Rise of the custom motorcycle
Like so many other trends, customisation has its origins in sport. At the turn of the 20th century, when motorcycles were little more than bicycle frames with rudimentary engines attached, riders were already modifying their machines to make them go faster and handle better.
Unpaved roads and the crude sporting facilities of the time – based on dirt tracks and, later, wooden board tracks – saw the appearance of the first mass iteration of customisation, the ‘cut down’. Modifying early bicycle-type framed bikes to give a lower centre of gravity for sporting activity, ‘cut downs’ are seen as the first widespread adoption of what would become the trend for customisation in motorcycles.
Building the ‘bobber’
By the 1930s, ‘bobbers’ were making an appearance. Sporting riders would remove any weight deemed unnecessary to improve performance. Fenders were removed or chopped, large fuel tanks and other non-essential items were replaced. Soon enough, non-racers began to imitate the style and the ‘bobber’ craze was born.
By the 1940s and ’50s, the combination of returning military men and the widespread availability of cheap ex-military motorcycles saw an increase in customisation, partly driven by the custom car world and influences from drag racing and hot rod culture. By the 1950s, ‘Kustom Kulture’ was in full swing with choppers making their first appearance. Chopping and reassembling the frame and cycle parts was a step further from the mainly cosmetic modifications involved in the ‘bobber’ craze. Raked forks, smaller fuel tanks and custom paintwork became widespread, epitomised by the bikes in Easy Rider that influenced an entire generation of riders. In Britain at the same time, bike customisation took a different path with ‘ton up boys’ literally racing from café to café – the café racer was born.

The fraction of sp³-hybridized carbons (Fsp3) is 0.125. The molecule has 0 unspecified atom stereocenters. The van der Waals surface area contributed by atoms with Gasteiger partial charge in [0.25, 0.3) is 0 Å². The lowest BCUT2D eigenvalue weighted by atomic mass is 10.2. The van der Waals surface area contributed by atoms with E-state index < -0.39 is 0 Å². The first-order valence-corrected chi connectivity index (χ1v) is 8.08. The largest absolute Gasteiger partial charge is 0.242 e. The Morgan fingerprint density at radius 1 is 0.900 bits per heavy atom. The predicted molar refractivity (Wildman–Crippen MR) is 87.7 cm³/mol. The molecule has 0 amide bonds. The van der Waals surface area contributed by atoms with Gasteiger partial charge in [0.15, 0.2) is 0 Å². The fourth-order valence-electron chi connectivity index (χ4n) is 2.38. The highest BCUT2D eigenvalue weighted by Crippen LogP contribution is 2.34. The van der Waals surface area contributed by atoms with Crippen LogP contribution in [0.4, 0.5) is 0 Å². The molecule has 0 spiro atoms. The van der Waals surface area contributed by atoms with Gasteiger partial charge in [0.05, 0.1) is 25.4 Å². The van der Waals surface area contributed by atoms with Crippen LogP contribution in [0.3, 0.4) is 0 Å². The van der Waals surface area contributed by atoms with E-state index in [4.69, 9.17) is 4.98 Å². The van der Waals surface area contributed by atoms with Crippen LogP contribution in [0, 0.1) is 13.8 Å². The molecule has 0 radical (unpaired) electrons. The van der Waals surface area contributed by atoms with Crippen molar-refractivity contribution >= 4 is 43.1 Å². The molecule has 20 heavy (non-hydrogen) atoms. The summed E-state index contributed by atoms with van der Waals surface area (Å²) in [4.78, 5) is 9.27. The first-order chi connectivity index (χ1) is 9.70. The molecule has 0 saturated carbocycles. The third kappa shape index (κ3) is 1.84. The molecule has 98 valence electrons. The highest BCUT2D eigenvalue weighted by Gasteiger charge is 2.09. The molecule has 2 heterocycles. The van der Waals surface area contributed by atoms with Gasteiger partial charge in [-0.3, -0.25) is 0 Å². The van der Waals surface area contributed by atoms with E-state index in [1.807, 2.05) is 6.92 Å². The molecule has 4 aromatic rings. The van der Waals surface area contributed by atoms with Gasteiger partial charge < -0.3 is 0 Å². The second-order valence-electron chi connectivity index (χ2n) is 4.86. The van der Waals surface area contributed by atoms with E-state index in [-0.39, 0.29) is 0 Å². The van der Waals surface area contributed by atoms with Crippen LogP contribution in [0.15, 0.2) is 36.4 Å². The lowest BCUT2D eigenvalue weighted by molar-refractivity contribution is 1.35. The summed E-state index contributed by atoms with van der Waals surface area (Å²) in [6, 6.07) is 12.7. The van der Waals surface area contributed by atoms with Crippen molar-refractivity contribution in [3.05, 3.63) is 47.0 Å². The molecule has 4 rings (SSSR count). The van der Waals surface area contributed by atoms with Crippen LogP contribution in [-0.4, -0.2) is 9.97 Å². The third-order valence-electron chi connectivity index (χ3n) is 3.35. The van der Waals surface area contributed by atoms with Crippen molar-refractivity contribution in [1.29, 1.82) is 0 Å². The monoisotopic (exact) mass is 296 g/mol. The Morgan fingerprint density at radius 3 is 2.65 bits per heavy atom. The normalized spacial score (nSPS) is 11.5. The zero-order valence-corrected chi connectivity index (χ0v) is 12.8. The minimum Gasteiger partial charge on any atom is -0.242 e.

By the 1970s, the customisation scene was moving in a different direction. British bikes were cheap after the fallout from the death of the British bike industry, so Triumphs, Nortons and even Vincents were widely available for modification, particularly as the bike market became dominated by models from the Japanese ‘big four’. As used Japanese bikes in turn became widely available, the custom scene moved to using these as base models, usually with accident-damaged plastics and bodywork removed. The ‘streetfighter’ craze was born.
The modern custom
Despite these changes, by the beginning of the 2000s motorcycle custom culture was still heavily dominated by modified Harley-Davidson and derivatives, such as American Ironhorse and Big Dog. Orange County Choppers and the Teutul family shot to prominence with the American Chopper TV series, swiftly followed by the Biker Build-Off series and other spin-offs focusing on bike customisation.
By 2008, the global recession had dealt a severe blow to the style of customisation based on big-tyred theme bikes, and customisation was reborn with a new stylistic direction. No longer was the scene dominated by V-twins; now smaller capacity bikes customised across a variety of styles were the order of the day. The café racer was reborn as the signature ’hipster’ bike of the new era.
Café racer styling is still wildly popular today, joined by a diverse and eclectic selection of custom styles including Brat-style, pioneered by Japanese customiser Go Takamine; performance-driven design as exemplified by Roland Sands Design; and a host of styles influenced by flat-track racing, scrambling, board track and influences from BMX and skateboarding. Raked front forks and big rear tyres were out; minimalist design, Firestone tyres, pipewrapped exhausts and open carbs were in.
By this point, motorcycles had intersected with fashion, music, style and art. Now the motorcycle custom scene is bigger than ever, widespread and fashionable – the antithesis of its roots back in the days of cut-downs, bob jobs and choppers.